Healthcare jobs surpassed 20 million jobs in 2018, up 2.2 percent YOY. Accommodation (hotels) accounts for 2 million, bigger than half of the Baird Add-Stop segments, although up only 1.3 percent.
Some segments are difficult for Baird to include because uniform-wearing jobs don’t represent a significant percentage a segment’s workforce. In aggregate, though, such workers may abound. Government, with more than 22 million employees, has millions of wearers. The same goes for the professional and business services category (21 million), which is loaded with office jobs, but includes investigation/security, waste management/remediation, and services to buildings/dwellings.
Baird doesn’t portray the Add-Stop list as a comprehensive measure of all wearers available to the industry. It’s more of a trend tracker for the types of work associated with rental uniforms. If your business provides rental or direct sale uniforms, the entire labor force is worth investigating. Especially if you agree with the often-repeated observation of Cintas Corp. founder Dick Farmer, who found it difficult to imagine any business that couldn’t use some type of uniform.
Trends point to continued strength for traditional rental uniform providers. Readings from the Institute for Supply Management (ISM) Manufacturing Employment Index remained in expansionary territory in September and strengthened further. ISM’s Purchasing Managers Index tracks sequential employment improvement: a score of 50 or higher indicates expansion; less than 5, contraction. At the time of this writing, the index neared 60. This statistic has been in positive territory since fall 2016 after flat to negative readings in much of that year as well as 2015.
Initial jobless claims continued to remain at very low levels and remained near a 49-year low in October (210,000). The low number of claims remained below historical levels associated with net job growth (375,000-400,000). These are very low absolute levels even though the population is larger today. Typically, initial jobless claims begin to increase ahead of recessions and the series is a traditional leading economic indicator. No evidence exists today of such a downturn.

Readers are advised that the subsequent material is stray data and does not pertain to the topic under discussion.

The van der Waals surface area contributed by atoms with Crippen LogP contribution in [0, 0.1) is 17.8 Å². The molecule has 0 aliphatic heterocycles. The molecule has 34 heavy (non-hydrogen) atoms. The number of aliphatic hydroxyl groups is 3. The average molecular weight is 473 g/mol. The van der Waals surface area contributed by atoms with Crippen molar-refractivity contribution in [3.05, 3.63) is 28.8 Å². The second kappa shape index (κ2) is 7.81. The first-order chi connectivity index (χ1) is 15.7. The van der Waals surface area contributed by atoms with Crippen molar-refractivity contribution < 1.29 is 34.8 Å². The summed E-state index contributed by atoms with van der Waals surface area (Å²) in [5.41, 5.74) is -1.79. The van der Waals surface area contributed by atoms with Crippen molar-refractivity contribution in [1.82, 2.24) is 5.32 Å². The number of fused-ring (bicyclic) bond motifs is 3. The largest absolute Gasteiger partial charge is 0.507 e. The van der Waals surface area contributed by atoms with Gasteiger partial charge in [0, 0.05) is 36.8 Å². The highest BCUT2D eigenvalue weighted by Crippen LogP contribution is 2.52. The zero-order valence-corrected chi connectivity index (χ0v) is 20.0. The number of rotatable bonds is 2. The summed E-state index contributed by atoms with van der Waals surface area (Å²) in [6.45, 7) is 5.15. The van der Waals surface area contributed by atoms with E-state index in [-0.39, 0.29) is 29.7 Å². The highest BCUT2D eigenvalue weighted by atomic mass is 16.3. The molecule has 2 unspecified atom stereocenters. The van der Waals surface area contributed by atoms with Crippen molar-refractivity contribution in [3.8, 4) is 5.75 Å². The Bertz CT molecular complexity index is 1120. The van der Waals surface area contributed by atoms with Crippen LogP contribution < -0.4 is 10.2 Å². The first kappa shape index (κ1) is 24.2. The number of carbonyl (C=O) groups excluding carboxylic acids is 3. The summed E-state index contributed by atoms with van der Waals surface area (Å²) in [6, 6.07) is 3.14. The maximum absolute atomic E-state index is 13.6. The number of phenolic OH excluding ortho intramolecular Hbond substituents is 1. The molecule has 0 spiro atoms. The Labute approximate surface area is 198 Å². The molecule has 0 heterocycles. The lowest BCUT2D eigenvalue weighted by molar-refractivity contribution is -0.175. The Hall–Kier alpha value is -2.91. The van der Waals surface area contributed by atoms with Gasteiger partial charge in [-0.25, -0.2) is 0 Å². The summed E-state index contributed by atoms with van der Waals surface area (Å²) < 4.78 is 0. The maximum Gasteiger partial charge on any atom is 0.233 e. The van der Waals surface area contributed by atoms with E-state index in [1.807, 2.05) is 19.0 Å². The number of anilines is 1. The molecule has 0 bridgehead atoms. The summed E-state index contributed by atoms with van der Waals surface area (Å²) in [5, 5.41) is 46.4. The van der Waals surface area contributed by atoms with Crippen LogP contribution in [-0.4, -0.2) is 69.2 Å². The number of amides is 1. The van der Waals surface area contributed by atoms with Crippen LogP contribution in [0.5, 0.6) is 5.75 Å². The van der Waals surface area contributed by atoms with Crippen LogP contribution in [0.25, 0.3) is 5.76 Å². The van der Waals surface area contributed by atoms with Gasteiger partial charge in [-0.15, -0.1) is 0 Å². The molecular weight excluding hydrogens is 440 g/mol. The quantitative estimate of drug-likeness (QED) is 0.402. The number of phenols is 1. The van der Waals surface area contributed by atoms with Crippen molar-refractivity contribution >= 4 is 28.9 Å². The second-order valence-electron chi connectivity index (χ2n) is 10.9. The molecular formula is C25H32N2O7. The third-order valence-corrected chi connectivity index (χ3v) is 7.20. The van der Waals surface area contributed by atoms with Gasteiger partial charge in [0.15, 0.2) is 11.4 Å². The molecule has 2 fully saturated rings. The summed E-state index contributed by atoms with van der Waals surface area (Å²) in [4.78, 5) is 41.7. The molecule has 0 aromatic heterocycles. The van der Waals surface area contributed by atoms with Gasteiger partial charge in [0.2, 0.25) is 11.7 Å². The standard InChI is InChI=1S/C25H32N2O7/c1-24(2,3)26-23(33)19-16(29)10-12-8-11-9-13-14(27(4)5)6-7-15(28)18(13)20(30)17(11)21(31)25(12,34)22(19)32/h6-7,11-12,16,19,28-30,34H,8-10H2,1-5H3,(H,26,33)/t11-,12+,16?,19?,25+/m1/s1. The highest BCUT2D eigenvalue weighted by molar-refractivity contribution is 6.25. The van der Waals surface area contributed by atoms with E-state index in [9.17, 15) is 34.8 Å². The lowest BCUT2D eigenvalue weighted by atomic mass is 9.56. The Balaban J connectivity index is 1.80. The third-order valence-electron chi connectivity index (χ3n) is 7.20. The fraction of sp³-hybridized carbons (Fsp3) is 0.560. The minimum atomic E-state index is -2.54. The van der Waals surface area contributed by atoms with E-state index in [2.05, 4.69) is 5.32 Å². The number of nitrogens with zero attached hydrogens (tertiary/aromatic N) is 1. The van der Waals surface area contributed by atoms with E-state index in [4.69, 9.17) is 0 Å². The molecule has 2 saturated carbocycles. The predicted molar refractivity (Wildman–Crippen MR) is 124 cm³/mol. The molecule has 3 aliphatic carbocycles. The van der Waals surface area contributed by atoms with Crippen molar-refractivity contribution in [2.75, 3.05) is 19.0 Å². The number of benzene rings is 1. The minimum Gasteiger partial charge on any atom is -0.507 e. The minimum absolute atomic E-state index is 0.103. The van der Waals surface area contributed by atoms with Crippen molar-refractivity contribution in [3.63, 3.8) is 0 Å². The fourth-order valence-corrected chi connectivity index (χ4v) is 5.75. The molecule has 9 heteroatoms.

Continuing jobless claims (a coincident indicator to slightly lagging overall employment levels) continued to fall, dropping to 1.64 million. They’re at their lowest level since August 1973. Similar to its review of initial jobless claims data, Baird sees no fundamental evidence of divergence in this series that would suggest any incremental deterioration in the U.S. labor market.
Despite these favorable indicators, economic forecasters look to 2019 with some trepidation. As 2018 drew to a close, Wall Street wasn’t sending positive signals. Wage inflation remains a focal point for investors (both in the macroeconomic sense as well as specific to the cost structure for the uniform rental sector). Still, Baird points out that this rise is consistent with expectations and only modestly elevated relative to recent years’ rate of labor inflation.
Reassessing markets is part of preparing for the eventuality that the current rising economic tide (“lifting all boats”) is bound to recede at some point. Economist Bill Conerly, who’s had a 30-year career helping companies adapt to changing economic conditions, believes it’s time for every business to adapt a new contingency plan.
Writing for Forbes, he noted, “Some industries are always very cyclical, such as construction and capital goods production, while others are fairly stable, such as health care and many other services.” That comment is reminiscent of uniform services’ tendency in tougher times to gravitate toward stable industries (food and beverage, healthcare) or pivoting to customers that remain healthy as a result of others receding (auto service vs. auto manufacturing). A recession contingency plan doesn’t mean a total shift from business as usual, Conerly notes. Reassessing your market mix fits into maintaining your core values and long-run strategy.